Shelter-in-Place Kits

Our homes provide us with protection, particularly during emergencies. A hurricane or storm that causes flooding also could cause you to lose power. Your faucets might not be supplying clean water. Flooding and downed trees and power lines could close roadways and restrict your ability to even leave home. Preparing our homes for emergencies will ensure that they are safe and comfortable places during a disaster.

A shelter-in-place kit is one of the best tools for keeping you safe in your home during a disaster. This kit provides the food, water, and supplies you need for at least three days. It also provides necessary items that can be hard to find in stores right before a storm because everyone is buying them.

This kit should include:

  • Ready-to-eat canned foods that will not spoil quickly and do not need to be refrigerated, such as canned meat, fruit, and vegetables
    • Other food items to consider include protein bars, fruit bars, cereal, peanut butter, and dried fruit. For drinking, stock canned juice and nonperishable pasteurized milk.
  • One gallon of drinking water for each person for each day (at least three gallons per person)
  • Pet food and extra water for your pet
  • A manual can opener
  • first-aid kit
  • A flashlight and extra batteries
  • A battery-operated AM/FM radio and extra batteries
    • A radio helps you stay up to date on alerts about the weather, evacuations, and emergency shelters. You can also buy windup radios that don’t need batteries.
  • Fully charged backup batteries or power banks for cellphones
    • A solar backup that can be charged by sunlight is a good option.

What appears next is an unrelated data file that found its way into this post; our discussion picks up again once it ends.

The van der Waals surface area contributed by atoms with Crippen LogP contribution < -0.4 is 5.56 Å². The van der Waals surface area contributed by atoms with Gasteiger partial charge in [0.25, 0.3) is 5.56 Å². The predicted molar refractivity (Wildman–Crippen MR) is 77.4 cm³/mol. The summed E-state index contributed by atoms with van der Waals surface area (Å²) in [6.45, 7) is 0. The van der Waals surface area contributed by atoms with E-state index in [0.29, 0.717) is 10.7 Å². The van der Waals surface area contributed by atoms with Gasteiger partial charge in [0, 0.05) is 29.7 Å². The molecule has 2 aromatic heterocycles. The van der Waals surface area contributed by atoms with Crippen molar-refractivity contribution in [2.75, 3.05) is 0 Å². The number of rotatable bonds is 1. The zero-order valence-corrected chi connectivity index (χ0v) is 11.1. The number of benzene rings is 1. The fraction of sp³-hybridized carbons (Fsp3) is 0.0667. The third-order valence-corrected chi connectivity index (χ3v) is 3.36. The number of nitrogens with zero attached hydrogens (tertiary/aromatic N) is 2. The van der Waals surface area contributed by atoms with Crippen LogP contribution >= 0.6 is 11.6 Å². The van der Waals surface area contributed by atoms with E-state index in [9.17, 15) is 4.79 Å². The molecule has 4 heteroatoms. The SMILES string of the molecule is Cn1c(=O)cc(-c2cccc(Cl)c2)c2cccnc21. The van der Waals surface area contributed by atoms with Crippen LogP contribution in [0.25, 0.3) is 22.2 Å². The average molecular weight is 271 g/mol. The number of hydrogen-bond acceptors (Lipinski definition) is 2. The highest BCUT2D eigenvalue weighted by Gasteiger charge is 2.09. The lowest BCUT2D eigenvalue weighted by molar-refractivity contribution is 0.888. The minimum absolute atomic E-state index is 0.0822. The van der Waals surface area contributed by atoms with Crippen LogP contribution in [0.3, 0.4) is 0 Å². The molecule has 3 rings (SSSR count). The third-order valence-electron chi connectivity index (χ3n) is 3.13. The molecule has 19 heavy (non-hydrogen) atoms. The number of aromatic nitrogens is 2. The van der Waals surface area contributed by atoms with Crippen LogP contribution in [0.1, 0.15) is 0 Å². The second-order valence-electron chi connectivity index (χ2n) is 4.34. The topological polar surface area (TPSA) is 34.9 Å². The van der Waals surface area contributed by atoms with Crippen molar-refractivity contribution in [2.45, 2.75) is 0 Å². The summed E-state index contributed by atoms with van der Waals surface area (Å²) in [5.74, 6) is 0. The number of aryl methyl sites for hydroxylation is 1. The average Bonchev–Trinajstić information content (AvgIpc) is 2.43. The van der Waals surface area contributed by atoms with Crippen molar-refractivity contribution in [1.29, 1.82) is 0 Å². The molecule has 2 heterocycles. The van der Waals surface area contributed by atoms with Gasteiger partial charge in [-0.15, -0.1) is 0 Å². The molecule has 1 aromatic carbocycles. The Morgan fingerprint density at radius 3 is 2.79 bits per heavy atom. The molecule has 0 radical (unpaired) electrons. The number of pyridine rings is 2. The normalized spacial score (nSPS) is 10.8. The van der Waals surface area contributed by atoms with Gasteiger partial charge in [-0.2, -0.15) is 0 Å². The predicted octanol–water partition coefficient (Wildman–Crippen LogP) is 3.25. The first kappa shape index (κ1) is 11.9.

• A whistle to signal for help
  • Iodine tablets or one quart of unscented bleach and an eyedropper to disinfect tap water
    • Disinfect water only if told to do so by health officials. To disinfect water with bleach, add eight drops of bleach for each gallon of water.
  • Personal hygiene items for each person, such as hand sanitizer, soap, toothbrush and toothpaste, feminine hygiene products, toilet paper, and wipes
  • Child care supplies such as infant formula and diapers
  • Trash bags, plastic sheeting, scissors, and duct tape that can seal minor leaks and keep water from entering broken windows

Here are some other tips for keeping your kit ready for an emergency:

  • Keep all of the items in one place. Make sure everyone in the family knows where this place is.
  • Store as much as you can in waterproof containers.
  • Do not bury your kit underneath other boxes. You want to be able to get to it easily when you need it.
  • Make it clear to all family members that these supplies are only for emergencies.
  • Check the food and batteries in your kit at least twice a year to make sure they have not expired. To help you keep track, you may want to tape to the lid a list that shows each item’s expiration date. Also write down and tape to your kit the last date you checked it. An easy way to remember this is to check your emergency supplies when you change your clocks at the start and end of daylight saving time.

You can also use this printable checklist to make sure your kit includes everything you need.

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